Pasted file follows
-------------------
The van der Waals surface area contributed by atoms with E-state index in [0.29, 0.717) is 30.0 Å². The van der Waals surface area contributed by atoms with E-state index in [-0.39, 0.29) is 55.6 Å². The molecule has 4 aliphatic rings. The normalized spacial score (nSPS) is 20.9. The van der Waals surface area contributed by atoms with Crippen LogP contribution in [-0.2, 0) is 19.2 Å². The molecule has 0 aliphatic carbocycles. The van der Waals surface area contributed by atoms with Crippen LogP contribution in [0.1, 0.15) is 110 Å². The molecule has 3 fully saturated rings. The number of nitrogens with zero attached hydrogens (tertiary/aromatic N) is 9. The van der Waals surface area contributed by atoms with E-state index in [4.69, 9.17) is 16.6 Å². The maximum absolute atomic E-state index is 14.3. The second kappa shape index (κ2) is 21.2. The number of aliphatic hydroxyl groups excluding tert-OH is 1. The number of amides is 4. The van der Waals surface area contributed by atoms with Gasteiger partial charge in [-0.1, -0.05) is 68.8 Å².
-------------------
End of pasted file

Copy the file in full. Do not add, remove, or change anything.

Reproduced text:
The van der Waals surface area contributed by atoms with E-state index in [0.29, 0.717) is 30.0 Å². The van der Waals surface area contributed by atoms with E-state index in [-0.39, 0.29) is 55.6 Å². The molecule has 4 aliphatic rings. The normalized spacial score (nSPS) is 20.9. The van der Waals surface area contributed by atoms with Crippen LogP contribution in [-0.2, 0) is 19.2 Å². The molecule has 0 aliphatic carbocycles. The van der Waals surface area contributed by atoms with Crippen LogP contribution in [0.1, 0.15) is 110 Å². The molecule has 3 fully saturated rings. The number of nitrogens with zero attached hydrogens (tertiary/aromatic N) is 9. The van der Waals surface area contributed by atoms with E-state index in [4.69, 9.17) is 16.6 Å². The maximum absolute atomic E-state index is 14.3. The second kappa shape index (κ2) is 21.2. The number of aliphatic hydroxyl groups excluding tert-OH is 1. The number of amides is 4. The van der Waals surface area contributed by atoms with Gasteiger partial charge in [-0.1, -0.05) is 68.8 Å².